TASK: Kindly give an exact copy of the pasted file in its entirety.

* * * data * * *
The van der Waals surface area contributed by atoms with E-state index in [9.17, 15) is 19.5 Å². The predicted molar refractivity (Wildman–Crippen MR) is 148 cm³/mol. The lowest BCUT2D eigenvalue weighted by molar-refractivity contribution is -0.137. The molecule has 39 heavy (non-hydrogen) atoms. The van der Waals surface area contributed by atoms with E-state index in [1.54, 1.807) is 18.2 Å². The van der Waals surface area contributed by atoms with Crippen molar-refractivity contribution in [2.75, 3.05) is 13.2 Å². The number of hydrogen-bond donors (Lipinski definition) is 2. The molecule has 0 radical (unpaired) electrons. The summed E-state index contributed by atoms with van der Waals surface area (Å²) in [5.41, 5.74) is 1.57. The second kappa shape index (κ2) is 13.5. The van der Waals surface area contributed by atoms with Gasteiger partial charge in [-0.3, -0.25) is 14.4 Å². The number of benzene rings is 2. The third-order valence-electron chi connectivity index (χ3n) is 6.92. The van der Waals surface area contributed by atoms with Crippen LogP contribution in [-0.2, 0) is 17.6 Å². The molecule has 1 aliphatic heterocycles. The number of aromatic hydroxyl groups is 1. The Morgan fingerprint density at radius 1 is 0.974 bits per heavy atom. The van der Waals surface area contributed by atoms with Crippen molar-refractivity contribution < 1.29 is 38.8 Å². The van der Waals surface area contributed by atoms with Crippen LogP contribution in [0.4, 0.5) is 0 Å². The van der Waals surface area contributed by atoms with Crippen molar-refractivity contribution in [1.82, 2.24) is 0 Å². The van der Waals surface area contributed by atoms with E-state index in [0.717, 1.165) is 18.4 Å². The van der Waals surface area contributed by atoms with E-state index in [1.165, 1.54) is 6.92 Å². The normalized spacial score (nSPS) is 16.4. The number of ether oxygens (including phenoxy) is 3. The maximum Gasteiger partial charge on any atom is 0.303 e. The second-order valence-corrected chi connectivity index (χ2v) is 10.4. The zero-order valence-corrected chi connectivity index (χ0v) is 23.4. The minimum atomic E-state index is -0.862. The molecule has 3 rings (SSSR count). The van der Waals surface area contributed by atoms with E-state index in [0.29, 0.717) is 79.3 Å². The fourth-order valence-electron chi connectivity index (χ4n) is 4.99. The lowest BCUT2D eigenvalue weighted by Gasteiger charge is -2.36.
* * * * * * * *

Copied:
The van der Waals surface area contributed by atoms with E-state index in [9.17, 15) is 19.5 Å². The predicted molar refractivity (Wildman–Crippen MR) is 148 cm³/mol. The lowest BCUT2D eigenvalue weighted by molar-refractivity contribution is -0.137. The molecule has 39 heavy (non-hydrogen) atoms. The van der Waals surface area contributed by atoms with E-state index in [1.54, 1.807) is 18.2 Å². The van der Waals surface area contributed by atoms with Crippen molar-refractivity contribution in [2.75, 3.05) is 13.2 Å². The number of hydrogen-bond donors (Lipinski definition) is 2. The molecule has 0 radical (unpaired) electrons. The summed E-state index contributed by atoms with van der Waals surface area (Å²) in [5.41, 5.74) is 1.57. The second kappa shape index (κ2) is 13.5. The van der Waals surface area contributed by atoms with Gasteiger partial charge in [-0.3, -0.25) is 14.4 Å². The number of benzene rings is 2. The third-order valence-electron chi connectivity index (χ3n) is 6.92. The van der Waals surface area contributed by atoms with Crippen LogP contribution in [-0.2, 0) is 17.6 Å². The molecule has 1 aliphatic heterocycles. The number of aromatic hydroxyl groups is 1. The Morgan fingerprint density at radius 1 is 0.974 bits per heavy atom. The van der Waals surface area contributed by atoms with Crippen molar-refractivity contribution < 1.29 is 38.8 Å². The van der Waals surface area contributed by atoms with Crippen LogP contribution in [0.4, 0.5) is 0 Å². The van der Waals surface area contributed by atoms with Crippen molar-refractivity contribution in [1.82, 2.24) is 0 Å². The van der Waals surface area contributed by atoms with E-state index in [0.717, 1.165) is 18.4 Å². The van der Waals surface area contributed by atoms with E-state index in [1.165, 1.54) is 6.92 Å². The normalized spacial score (nSPS) is 16.4. The number of ether oxygens (including phenoxy) is 3. The maximum Gasteiger partial charge on any atom is 0.303 e. The second-order valence-corrected chi connectivity index (χ2v) is 10.4. The zero-order valence-corrected chi connectivity index (χ0v) is 23.4. The minimum atomic E-state index is -0.862. The molecule has 3 rings (SSSR count). The van der Waals surface area contributed by atoms with E-state index in [0.29, 0.717) is 79.3 Å². The fourth-order valence-electron chi connectivity index (χ4n) is 4.99. The lowest BCUT2D eigenvalue weighted by Gasteiger charge is -2.36.